UBC Introduces its First Climate-Friendly Food System Label

This innovative multi-actor project was made possible thanks to the skills, passion, and commitment of the students and faculty members through a strong collaboration with Food Services supported by the Climate-Friendly Food System Action Team, working over the past years to develop, pilot and evaluate UBC’s first Climate-Friendly Food System (CFFS) Label in food outlets across UBC campus.

UBC aims to operate a climate-friendly, just and accessible food system which means reducing our GHG food systems footprint through food production, procurement, provision, consumption, waste and recovery.

Climate-Friendly Food System (CFFS) Research Team Meeting Big Team for a meeting at Mercante pizzeria. The researchers say the biggest environmental impact will be to wean people off meat. Photograph: Liska Richer.

Thanks to a novel methodology developed by on of the Research team, they were able to assess greenhouse (GHG) emissions, nitrogen, and water footprint associated with UBC’s food dining halls 1655 recipes during the pilot to evaluate and inform the “climate-friendliness” of food.

Why it is crucial to create a Climate-Friendly Food System at UBC?

From a global perspective, food systems are an enormous driver of climate change and contribute to more than one-third of global GHG emissions equivalent to around 34% of emission.

Based on UBC’s overall emissions (Scope 1, 2, and 3), food emissions represent 21% of UBC’s overall emissions for 2019, accounting for over 29,000 tCO2e per year.  Based on UBC’s extended impact (scope 3 emissions), food emissions represent 31% of these emissions and are the second-highest after commuting. It is anticipated that food emissions may become UBC’s largest emissions category as other sources of UBC GHGs emissions reduce.

In an effort to tackle this, UBC’s Climate Action Plan 2030 has set a target to achieve a 50% reduction in food systems emissions by 2030 (on a 2019 baseline).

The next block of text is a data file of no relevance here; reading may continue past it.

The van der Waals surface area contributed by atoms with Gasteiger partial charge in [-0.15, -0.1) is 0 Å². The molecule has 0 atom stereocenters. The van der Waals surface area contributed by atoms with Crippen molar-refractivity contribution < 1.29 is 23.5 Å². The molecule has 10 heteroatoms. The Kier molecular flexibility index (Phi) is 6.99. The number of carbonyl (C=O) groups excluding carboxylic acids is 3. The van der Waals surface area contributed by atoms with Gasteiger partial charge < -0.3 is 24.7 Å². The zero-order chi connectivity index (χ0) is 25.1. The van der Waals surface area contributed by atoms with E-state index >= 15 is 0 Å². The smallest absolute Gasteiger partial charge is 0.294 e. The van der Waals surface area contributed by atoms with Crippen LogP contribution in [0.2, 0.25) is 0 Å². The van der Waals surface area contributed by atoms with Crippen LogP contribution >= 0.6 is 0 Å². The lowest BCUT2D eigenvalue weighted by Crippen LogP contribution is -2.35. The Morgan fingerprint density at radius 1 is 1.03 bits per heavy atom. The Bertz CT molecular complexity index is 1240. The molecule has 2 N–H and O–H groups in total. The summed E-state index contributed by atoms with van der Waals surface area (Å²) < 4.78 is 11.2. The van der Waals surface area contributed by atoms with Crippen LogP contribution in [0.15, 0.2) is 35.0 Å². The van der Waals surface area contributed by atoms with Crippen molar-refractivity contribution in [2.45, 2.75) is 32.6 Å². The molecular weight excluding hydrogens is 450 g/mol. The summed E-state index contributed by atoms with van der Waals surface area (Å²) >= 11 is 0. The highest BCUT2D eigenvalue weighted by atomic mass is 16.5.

How do we determine what foods are climate-friendly?

The GHG emissions, nitrogen, and water footprints of each menu item are calculated by summing up the weight of every raw ingredient multiplied by their respective footprint factors. Ingredient footprint factors are determined according to their category in the Cool Food Calculator, which provides data on the amount of GHGs emitted during the food item’s life cycle (production, distribution, processing but excluding cooking emissions and associated food waste). Following UBC’s Climate Action Plan reduction goals for food systems, the Climate-Friendly Food Label was assigned to menu items whose composite footprint is 50% of the baseline in 2019.

The nitrogen footprint factors were provided by the Food label toolkit from Allision Leach (2016), and the water footprint factors are publicly available (Poore & Nemecek (2018)). The nitrogen and water footprint factors were recalculated for each food category in the GHG emissions factors list to maintain consistency and improve calculation efficiency.

A traffic-light system has been developed for the second phase (October to January 2022) and added on some menu items at Mercante pizzeria and Open Kitchen managed by Food Services to measure the impact of a label on food choice student behaviour. Here is the poster that has been developed as complementary information to inform UBC Community on this label (Graphic design by Helen Eady, Creative Co).